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home : most recent : statewide implications August 20, 2018

7/30/2018 6:40:00 PM
Holcomb asks lawmakers enact hate crimes law following Nazi vandalism at synagogue

Dan Carden, Times of Northwest Indiana

INDIANAPOLIS — Gov. Eric Holcomb is pledging to help enact an Indiana hate crimes law during the 2019 General Assembly after a central Indiana synagogue was vandalized over the weekend with Nazi imagery spray-painted on a garbage bin shed.

The Republican acknowledged that "no law can stop evil." But he also no longer wants the Hoosier State to be one of just five in the country without a hate crimes law on its books.

"I'll be meeting with lawmakers, legal minds, corporate leaders and citizens of all stripes who are seeking to find consensus on this issue so that, once and for all, we can move forward as a state," Holcomb said. 

The Republican-controlled Legislature repeatedly has considered and scuttled proposals to include biased motivation for a crime as an explicit aggravating factor for judges to consider when issuing felony criminal sentences.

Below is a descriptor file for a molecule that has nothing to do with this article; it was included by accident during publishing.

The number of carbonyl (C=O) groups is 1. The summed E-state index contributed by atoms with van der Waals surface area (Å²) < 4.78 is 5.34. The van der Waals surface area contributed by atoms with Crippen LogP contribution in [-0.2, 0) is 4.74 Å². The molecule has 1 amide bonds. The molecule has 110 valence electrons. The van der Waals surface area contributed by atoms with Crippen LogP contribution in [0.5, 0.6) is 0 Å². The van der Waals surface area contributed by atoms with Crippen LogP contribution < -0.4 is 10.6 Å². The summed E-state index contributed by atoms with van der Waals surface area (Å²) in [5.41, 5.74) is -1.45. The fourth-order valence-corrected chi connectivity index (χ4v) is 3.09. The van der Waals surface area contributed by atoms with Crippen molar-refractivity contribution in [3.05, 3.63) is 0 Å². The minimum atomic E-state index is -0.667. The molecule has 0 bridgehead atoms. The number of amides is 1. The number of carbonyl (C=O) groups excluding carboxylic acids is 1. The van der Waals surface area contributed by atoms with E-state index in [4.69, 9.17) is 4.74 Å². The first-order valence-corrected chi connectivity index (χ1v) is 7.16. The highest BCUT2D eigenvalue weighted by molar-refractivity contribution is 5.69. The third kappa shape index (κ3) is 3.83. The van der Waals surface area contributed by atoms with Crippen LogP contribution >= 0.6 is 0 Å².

Under those proposals, there would not be a separate "hate crime" statutory violation; instead, there would be only the possibility that an individual's prison term would be set higher than the advisory sentence for the underlying criminal act.

Bias crime measures routinely have failed to garner majority support due largely to Senate Republicans refusing to extend protections to lesbian, gay, bisexual and transgender individuals on the same basis as race, religion, color, sex, disability, ethnicity and ancestry. 

The General Assembly's criminal code study committee is scheduled this summer to examine the issue of bias-motivated crime and identify opportunities for legislative consensus.

State Sen. Eddie Melton, D-Gary, said an Indiana hate crimes law cannot come soon enough to relieve the "heartache and unease" of the Hoosier Jewish community.

"The victims involved in this tragedy and every other one like it deserve to be treated with respect and dignity," Melton said.

"We need to show Indiana that no one should be harmed or discriminated against based on their race, religion, gender, sexual identity or anything else."

Related Stories:
• COMMENTARY: Indiana governor breaks with lawmakers in call for hate crimes bill
• EDITORIAL: Indiana must pass a law on hate crimes
• Victims of hate say it's a crime in need of a law

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